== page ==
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The following is a description of the mythology of Ji.
Ji Mythical Elements
The world is never perfect; one is never perfect. Always things will fall short of the ideal, and always one will not be fully and intimately understood by others. The Ji function understands this more than any other, and thus feels a deep sorrow towards this ever-pressing state of affairs. Of all the types, Ji is the most likely to manifest as the morose poet who takes his own life to spare himself the pain of living in a world so far from paradise. Historically, the moral character of the Ji type was best encapsulated by Humorism as the Melancholy temperament. Such a temperament was described as an over-pensive, depressive, perfectionist loner preoccupied with the tragedy of life. And while this does not capture the essence of Ji’s metabolism, it certainly describes the emotional state evoked by it when it is felt in excess. This temperament was thought to originate from “black bile” which, if we exercise some imagination to account for the medical ignorance of the age, represents a kind of awakening of the appetite (bile) corresponding to Ji’s zeal/passion. But while Je is represented as yellow bile (appetite) and ambition, boldness, anger, courage, irritation, Ji is that bile’s counterpart and opposite form.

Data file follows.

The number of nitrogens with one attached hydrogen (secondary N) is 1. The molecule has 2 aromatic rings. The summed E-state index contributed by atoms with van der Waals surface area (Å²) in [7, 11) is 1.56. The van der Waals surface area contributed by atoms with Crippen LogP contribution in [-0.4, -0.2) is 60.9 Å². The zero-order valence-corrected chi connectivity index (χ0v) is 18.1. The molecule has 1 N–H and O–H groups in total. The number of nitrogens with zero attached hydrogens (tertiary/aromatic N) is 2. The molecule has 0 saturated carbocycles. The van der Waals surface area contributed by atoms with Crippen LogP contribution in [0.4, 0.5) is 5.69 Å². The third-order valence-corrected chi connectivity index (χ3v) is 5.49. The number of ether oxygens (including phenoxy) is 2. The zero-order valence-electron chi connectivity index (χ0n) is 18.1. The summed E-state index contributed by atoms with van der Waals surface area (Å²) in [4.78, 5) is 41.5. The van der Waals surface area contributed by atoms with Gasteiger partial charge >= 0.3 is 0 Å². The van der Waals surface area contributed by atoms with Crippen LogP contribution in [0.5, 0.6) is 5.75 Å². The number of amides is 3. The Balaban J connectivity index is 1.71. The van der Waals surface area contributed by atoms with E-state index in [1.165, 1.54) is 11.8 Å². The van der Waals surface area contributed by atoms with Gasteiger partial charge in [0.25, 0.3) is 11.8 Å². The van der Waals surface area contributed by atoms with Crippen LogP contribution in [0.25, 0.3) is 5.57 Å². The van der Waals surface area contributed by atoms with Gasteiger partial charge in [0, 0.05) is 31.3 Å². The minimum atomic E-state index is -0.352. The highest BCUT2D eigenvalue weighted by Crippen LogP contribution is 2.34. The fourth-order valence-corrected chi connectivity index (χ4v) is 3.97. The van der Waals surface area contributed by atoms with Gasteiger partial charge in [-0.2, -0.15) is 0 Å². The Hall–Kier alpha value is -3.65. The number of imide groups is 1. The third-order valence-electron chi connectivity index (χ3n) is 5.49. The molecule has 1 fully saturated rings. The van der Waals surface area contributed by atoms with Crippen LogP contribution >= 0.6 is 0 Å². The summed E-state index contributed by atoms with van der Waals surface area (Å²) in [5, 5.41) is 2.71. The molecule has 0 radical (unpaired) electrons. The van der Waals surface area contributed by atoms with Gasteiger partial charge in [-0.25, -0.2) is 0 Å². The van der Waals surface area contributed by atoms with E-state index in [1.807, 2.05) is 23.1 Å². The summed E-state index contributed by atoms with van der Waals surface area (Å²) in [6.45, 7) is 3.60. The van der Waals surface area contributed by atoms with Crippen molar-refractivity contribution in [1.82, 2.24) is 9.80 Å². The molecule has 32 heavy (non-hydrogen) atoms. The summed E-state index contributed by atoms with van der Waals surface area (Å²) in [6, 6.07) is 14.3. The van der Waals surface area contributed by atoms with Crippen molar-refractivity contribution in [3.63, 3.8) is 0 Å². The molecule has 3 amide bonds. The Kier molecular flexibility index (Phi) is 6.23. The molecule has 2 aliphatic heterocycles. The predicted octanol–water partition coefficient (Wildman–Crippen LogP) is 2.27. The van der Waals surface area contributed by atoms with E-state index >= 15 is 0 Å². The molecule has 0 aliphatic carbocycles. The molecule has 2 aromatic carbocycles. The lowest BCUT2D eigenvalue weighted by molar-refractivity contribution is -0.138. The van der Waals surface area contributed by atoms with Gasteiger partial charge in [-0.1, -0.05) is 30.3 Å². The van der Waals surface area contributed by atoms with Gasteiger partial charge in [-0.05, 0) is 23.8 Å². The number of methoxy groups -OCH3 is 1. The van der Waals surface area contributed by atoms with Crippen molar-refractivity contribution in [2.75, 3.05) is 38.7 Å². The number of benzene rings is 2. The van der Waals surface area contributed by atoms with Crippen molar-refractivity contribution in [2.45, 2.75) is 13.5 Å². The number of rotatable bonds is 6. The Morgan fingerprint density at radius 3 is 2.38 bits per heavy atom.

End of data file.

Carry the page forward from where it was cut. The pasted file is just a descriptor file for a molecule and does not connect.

Archetypally, the compass type is represented as a princess locked away in her high tower or castle. The tower, in this case, represents their Ji’s private, utopian ideology which oversees the world, aiming to rise above it but which also segregates them from others both conceptually and physically. There is an exacting element to Ji’s archetypal nature which places the burden of reaching-out on others. In coveting her own energies and remaining aloof to the world, the princess is in a reactive position; awaiting for an outside force, situation or suitor to win over her favor. In a practical sense this manifests as Ji types being picky about love and romance, often vetoing prospective partners based on some perceived incompatibility either in ideology or temperament. The second role of the prince or princess is to be the calibrator and safeguard to the tyranny of the King (Je). The princess, in her principled understanding, is able to see when the King’s actions are out of alignment with the primary reason for his governance. The King without the counterbalance from the Princess would “rule for the sake of rule”, but this proclivity is counteracted when both Ji and Je are properly aligned in ideology, motive and action.